Nut-Crusted Chicken Cutlets

One of my little pleasures in life is watching America’s Test Kitchen. While goofy and geeky (perhaps that’s why I like it), the team behind the show delivers interesting and informative recipes that make it easy to improve your cooking. Recently, I tried recreating their recipe for nut-crusted chicken cutlets and was very happy with the results.

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The recipe tackles the common pitfalls of nut-crusted chicken: flavorless chicken and bland, burnt, soggy, or oily crust. There are several tricks they suggest. One of the most interesting is to use panko (Japanese style breadcrumbs) which do a better job of remaining crisp. They also suggest browning the butter in a skillet and then toasting the nuts and breadcrumbs so they begin to caramelize before you ever bread the chicken cutlets.

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They further suggest salting the chicken and letting it rest for about thirty minutes before preparing the dish. This creates a dry brine, sealing in the chicken’s moisture. Finally, instead of frying in oil, you bake the breaded cutlets on a wire rack set above a baking sheet. This allows hot air to circulate, cooking and crisping the chicken on all sides without adding any more oil to the dish.

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The end result was fantastic – one of the first times I’ve had a breaded chicken cutlet that was actually moist and flavorful. The crust was crisp and buttery but not greasy or heavy. Definitely a good technique and one I will repeat!

The show is produced by the publishers of Cooks Illustrated magazine. They don’t accept advertising so all their evaluations of recipes, ingredients, and equipment are made based on quality alone. Their approach to recipes is to figure out how to achieve great results consistently, eliminating the pitfalls that plague some dishes.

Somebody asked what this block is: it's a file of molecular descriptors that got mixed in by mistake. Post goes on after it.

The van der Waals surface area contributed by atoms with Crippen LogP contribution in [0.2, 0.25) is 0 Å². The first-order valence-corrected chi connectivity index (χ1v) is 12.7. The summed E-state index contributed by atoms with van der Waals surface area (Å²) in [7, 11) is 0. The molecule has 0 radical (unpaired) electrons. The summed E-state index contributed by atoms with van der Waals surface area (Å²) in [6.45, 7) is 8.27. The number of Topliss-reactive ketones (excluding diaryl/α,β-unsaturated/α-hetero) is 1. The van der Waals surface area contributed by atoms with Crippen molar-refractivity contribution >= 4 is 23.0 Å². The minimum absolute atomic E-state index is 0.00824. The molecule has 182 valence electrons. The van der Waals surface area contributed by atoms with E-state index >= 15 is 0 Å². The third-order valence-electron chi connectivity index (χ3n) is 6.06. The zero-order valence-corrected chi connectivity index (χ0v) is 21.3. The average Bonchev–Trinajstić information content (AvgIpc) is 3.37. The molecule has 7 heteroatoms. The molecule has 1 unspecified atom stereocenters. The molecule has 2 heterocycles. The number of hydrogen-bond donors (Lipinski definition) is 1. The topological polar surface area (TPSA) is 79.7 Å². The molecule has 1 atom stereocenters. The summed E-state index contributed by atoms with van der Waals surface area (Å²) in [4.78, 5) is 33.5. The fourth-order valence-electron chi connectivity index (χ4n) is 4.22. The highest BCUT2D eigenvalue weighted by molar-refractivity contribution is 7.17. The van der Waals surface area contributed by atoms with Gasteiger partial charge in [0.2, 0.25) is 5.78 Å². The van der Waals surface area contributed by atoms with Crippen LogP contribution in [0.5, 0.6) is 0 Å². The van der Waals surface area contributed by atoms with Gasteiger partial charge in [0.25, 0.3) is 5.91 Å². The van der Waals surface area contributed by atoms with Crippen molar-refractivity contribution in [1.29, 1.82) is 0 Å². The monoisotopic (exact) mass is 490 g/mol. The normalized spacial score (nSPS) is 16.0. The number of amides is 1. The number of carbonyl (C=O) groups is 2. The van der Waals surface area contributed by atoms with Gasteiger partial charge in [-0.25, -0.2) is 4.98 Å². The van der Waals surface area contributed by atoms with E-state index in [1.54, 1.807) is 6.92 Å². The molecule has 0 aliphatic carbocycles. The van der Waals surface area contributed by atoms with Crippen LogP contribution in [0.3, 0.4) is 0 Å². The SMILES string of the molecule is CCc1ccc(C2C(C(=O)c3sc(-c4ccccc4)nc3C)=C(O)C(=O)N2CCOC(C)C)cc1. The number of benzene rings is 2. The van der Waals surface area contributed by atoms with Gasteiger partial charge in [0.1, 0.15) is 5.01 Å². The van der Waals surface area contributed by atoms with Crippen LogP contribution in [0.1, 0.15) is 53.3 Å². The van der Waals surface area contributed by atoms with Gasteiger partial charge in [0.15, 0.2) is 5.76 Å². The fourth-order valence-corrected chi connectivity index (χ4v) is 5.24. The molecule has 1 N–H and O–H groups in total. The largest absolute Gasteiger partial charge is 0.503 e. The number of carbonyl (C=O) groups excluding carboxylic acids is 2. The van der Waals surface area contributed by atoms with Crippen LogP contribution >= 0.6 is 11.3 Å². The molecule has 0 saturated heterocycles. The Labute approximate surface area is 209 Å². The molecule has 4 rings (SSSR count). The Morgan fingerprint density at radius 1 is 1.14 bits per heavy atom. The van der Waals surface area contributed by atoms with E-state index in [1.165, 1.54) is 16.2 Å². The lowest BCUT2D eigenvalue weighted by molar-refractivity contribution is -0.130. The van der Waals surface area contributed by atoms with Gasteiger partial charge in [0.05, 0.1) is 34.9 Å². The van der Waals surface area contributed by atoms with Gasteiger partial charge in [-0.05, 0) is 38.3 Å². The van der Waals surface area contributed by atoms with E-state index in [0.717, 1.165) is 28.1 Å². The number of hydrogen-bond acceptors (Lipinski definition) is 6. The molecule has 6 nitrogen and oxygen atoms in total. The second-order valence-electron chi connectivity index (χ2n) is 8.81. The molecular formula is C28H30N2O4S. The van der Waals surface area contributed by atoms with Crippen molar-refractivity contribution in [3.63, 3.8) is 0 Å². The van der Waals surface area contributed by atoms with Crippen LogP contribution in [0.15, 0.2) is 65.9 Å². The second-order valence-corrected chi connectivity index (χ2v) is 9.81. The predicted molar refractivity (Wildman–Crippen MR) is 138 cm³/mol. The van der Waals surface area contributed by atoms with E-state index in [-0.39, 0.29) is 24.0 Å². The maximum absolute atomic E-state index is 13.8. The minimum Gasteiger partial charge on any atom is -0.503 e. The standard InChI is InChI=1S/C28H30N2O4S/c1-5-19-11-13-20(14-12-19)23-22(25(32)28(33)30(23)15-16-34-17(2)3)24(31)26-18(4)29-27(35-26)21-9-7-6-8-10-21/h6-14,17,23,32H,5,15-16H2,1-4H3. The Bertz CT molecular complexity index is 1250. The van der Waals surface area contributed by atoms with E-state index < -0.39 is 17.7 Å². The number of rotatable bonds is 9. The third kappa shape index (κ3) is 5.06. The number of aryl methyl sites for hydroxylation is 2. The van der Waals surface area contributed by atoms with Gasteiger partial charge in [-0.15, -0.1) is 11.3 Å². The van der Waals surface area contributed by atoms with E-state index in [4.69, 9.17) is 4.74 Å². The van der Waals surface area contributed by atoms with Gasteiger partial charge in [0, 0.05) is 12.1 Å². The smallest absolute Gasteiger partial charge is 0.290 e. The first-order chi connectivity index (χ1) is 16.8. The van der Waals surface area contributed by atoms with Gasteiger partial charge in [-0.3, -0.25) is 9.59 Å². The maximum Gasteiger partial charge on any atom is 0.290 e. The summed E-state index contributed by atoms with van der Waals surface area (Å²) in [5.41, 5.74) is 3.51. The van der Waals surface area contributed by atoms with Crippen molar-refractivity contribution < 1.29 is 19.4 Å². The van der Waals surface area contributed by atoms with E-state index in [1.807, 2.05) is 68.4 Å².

The thing I like best about the show is that it is one of the few cooking shows on television that is actually about cooking. So much of what we see these days is about food and eating but not that much about the technique of preparing the food. It is a refreshing return to how cooking shows started out.

French Fries – Cold Oil Method

There are certain cooking techniques with which I am not very familiar.  Deep frying is one of them.  Part of this is because all I have is a small condo kitchen.  There is not a nice outdoor kitchen for “heavy duty” cooking, the type that imparts a lingering smell in your furniture, carpets and draperies.  Lack of familiarity doesn’t quiet my curiosity, though.  In fact, it heightens it.

That is why, when Cook’s Illustrated published a recipe for “Easier French Fries” using a cold oil method in the July/August 2009 issue, I was intrigued and eager to try it.

Conventional wisdom holds that to make good french fries you need to rinse the cut potatoes to remove excesses starch and then fry them twice, once at a lower temperature to cook the potatoes and a second, more brief dousing in the oil to form a crisp crust.